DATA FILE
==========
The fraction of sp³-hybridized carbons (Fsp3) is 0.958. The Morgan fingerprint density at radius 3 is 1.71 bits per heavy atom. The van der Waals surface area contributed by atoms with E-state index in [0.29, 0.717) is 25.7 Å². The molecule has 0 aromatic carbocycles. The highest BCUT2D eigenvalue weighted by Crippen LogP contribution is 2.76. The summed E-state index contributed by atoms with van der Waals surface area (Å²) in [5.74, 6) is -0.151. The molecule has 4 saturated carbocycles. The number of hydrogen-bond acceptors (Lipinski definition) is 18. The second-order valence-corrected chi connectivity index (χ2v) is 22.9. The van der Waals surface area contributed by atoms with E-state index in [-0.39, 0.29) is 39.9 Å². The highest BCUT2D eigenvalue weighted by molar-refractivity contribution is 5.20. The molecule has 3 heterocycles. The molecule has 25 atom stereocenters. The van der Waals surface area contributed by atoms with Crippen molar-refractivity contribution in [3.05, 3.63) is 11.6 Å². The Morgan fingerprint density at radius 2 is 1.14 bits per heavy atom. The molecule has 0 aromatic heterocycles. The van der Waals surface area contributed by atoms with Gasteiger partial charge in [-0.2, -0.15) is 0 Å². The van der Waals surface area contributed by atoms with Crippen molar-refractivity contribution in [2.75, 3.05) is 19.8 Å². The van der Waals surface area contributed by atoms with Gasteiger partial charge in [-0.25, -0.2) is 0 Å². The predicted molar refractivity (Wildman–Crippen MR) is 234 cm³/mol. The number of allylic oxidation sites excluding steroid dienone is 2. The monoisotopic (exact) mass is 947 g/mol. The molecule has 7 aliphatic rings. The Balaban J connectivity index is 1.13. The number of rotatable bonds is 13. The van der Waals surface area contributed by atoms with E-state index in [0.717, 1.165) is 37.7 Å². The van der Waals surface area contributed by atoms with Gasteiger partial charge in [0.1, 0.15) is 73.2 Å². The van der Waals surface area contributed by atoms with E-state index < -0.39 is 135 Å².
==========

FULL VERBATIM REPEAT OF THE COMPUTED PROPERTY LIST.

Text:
The fraction of sp³-hybridized carbons (Fsp3) is 0.958. The Morgan fingerprint density at radius 3 is 1.71 bits per heavy atom. The van der Waals surface area contributed by atoms with E-state index in [0.29, 0.717) is 25.7 Å². The molecule has 0 aromatic carbocycles. The highest BCUT2D eigenvalue weighted by Crippen LogP contribution is 2.76. The summed E-state index contributed by atoms with van der Waals surface area (Å²) in [5.74, 6) is -0.151. The molecule has 4 saturated carbocycles. The number of hydrogen-bond acceptors (Lipinski definition) is 18. The second-order valence-corrected chi connectivity index (χ2v) is 22.9. The van der Waals surface area contributed by atoms with E-state index in [-0.39, 0.29) is 39.9 Å². The highest BCUT2D eigenvalue weighted by molar-refractivity contribution is 5.20. The molecule has 3 heterocycles. The molecule has 25 atom stereocenters. The van der Waals surface area contributed by atoms with Crippen molar-refractivity contribution in [3.05, 3.63) is 11.6 Å². The Morgan fingerprint density at radius 2 is 1.14 bits per heavy atom. The molecule has 0 aromatic heterocycles. The van der Waals surface area contributed by atoms with Gasteiger partial charge in [-0.2, -0.15) is 0 Å². The van der Waals surface area contributed by atoms with Crippen molar-refractivity contribution in [2.75, 3.05) is 19.8 Å². The van der Waals surface area contributed by atoms with Gasteiger partial charge in [-0.25, -0.2) is 0 Å². The predicted molar refractivity (Wildman–Crippen MR) is 234 cm³/mol. The number of allylic oxidation sites excluding steroid dienone is 2. The monoisotopic (exact) mass is 947 g/mol. The molecule has 7 aliphatic rings. The Balaban J connectivity index is 1.13. The number of rotatable bonds is 13. The van der Waals surface area contributed by atoms with E-state index in [0.717, 1.165) is 37.7 Å². The van der Waals surface area contributed by atoms with Gasteiger partial charge in [0.1, 0.15) is 73.2 Å². The van der Waals surface area contributed by atoms with E-state index < -0.39 is 135 Å².